RECENTLY, on my way to work in the morning, while waiting to make a U-turn at the underpass near the Abdullah Hukum LRT station, I noticed a little girl about 5 years old running along the skirting of the building.
Walking behind her was a woman, probably in her 30s. It could have been the girl's mother since there was no one else at the ground floor of the station.
The woman did not appear concerned over what the little girl was doing. She was so engrossed with something on her handphone that she was not even looking where she was going, let alone pay attention to the little girl who was a leap away from the rush-hour traffic.
The first thought that came to mind was the safety of the child. If something were to happen, there was no way her mother, who was at least 30 metres away, could do anything to save her.
My thoughts were not of the girl being abducted. I was thinking of the obvious dangers on the road that morning.
With the heavy traffic at the time, a dash onto the road could have spelt instant tragedy for the young child and her family. And who would be blamed then?
When a tragedy befalls a child, we read of parents rationalising the incident by accepting it as fate.
Society, in cushioning the impact of the grief and not wishing to add more pain, also absolves itself of the guilt. We should not blame the parents, they have suffered enough, we console them.
But why not, especially in obvious cases of sheer irresponsibility like what I saw that morning?
It was not the first time I had come across such acts of irresponsibility. I had seen many parents take their eyes off their children in shopping complexes and supermarket, areas they presume to be safe just because they had been there countless times.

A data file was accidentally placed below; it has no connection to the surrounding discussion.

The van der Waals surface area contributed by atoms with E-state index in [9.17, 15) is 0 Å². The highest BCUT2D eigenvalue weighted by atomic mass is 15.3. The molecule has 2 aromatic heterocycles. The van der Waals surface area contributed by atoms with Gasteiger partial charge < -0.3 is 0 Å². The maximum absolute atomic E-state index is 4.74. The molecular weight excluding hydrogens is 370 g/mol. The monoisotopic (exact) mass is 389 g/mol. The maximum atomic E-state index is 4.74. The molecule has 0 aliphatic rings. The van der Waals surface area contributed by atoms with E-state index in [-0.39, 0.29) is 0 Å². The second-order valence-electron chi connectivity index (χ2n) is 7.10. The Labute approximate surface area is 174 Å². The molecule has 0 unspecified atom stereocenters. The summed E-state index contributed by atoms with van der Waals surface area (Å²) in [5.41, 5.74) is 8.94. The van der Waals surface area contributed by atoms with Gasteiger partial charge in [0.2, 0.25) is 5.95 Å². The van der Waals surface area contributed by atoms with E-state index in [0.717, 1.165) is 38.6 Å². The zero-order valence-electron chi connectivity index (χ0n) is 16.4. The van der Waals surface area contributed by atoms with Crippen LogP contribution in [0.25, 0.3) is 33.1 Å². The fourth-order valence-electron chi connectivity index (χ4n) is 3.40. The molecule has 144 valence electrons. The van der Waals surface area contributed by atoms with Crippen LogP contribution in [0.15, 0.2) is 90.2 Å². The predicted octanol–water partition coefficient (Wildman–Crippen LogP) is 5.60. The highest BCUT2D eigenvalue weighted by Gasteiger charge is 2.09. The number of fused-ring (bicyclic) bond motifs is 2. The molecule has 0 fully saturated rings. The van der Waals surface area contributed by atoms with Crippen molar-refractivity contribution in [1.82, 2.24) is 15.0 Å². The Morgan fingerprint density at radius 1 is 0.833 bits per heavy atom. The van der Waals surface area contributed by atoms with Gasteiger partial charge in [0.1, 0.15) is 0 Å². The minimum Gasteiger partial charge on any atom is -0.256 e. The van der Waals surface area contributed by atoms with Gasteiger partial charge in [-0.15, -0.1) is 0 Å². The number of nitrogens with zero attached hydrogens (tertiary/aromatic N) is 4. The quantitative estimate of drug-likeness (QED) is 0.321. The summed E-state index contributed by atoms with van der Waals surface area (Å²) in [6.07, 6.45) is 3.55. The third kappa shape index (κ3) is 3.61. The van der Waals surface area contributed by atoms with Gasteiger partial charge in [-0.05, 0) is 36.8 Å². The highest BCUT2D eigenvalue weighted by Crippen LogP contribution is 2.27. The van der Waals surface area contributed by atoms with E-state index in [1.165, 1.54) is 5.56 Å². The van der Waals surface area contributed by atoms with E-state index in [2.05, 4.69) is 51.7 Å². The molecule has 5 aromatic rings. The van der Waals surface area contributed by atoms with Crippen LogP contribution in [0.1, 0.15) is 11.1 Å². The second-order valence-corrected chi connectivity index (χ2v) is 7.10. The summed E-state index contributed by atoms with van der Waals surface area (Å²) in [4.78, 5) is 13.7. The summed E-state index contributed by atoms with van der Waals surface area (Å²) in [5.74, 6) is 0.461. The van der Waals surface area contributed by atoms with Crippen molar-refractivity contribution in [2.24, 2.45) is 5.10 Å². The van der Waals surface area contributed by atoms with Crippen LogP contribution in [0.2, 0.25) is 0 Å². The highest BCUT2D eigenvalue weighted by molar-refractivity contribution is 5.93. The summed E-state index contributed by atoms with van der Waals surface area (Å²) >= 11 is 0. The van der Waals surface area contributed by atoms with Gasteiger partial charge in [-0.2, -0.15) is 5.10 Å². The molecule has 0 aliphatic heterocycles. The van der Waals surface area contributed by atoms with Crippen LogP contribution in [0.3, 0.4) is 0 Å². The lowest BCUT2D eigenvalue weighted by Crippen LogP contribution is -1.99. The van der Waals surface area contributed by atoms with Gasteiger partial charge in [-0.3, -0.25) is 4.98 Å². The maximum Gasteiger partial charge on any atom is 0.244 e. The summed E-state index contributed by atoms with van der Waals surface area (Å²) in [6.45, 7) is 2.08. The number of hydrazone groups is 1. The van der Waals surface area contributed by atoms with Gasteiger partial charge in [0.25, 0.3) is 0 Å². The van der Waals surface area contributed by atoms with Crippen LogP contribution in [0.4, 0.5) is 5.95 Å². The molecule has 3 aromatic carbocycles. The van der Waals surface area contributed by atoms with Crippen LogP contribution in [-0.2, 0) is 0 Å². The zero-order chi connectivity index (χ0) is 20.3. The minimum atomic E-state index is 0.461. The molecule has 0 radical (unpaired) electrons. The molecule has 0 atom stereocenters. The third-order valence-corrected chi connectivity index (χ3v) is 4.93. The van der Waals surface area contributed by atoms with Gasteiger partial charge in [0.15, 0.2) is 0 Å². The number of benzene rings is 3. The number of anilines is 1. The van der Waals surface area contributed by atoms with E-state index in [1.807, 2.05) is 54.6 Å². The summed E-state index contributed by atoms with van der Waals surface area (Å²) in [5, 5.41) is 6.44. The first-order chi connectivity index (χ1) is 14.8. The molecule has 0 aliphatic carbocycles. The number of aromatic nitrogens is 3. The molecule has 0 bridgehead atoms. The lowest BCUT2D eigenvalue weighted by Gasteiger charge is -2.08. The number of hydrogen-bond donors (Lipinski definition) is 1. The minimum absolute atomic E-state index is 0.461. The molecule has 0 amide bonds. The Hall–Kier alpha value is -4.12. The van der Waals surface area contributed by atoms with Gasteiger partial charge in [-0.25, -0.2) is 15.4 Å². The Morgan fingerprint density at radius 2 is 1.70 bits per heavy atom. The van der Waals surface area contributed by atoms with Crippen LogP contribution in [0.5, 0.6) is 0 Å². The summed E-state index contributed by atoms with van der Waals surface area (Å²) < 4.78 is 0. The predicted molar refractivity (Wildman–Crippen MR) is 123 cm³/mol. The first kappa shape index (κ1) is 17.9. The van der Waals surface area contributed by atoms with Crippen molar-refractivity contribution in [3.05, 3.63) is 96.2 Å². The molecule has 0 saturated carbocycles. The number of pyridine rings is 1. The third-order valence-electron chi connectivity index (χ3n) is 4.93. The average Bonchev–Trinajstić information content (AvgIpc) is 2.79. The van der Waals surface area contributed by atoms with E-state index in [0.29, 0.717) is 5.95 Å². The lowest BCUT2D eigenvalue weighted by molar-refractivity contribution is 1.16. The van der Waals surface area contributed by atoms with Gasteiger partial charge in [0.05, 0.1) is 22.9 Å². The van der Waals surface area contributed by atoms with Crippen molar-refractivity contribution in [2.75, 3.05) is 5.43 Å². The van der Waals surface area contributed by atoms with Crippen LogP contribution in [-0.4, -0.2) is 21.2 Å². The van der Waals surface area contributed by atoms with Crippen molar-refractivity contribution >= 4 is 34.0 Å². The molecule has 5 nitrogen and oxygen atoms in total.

God knows how many times I have heard the public address system announcing cases of young children who had "lost" their parents. Sometimes, there were several cases within the hour. In most cases, the parents get so engrossed in their shopping, they did not realise their children had wandered off.
Once, I happened to be at the information counter when a crying child was brought to there. Minutes after the announcement was made, a woman with the child's several older siblings in tow came to claim the 5-year-old boy. I asked the mother if she was not worried that the boy would be abducted.
The mother replied that her son was mischievous, and without even thinking, said: "Maybe it will teach him a lesson not to wander off next time."
I was speechless when I saw how she had justified her lack of attention, and irresponsibility. Indeed, if the child had truly gone missing, the lesson would have been hers to learn, and one probably too late to benefit from.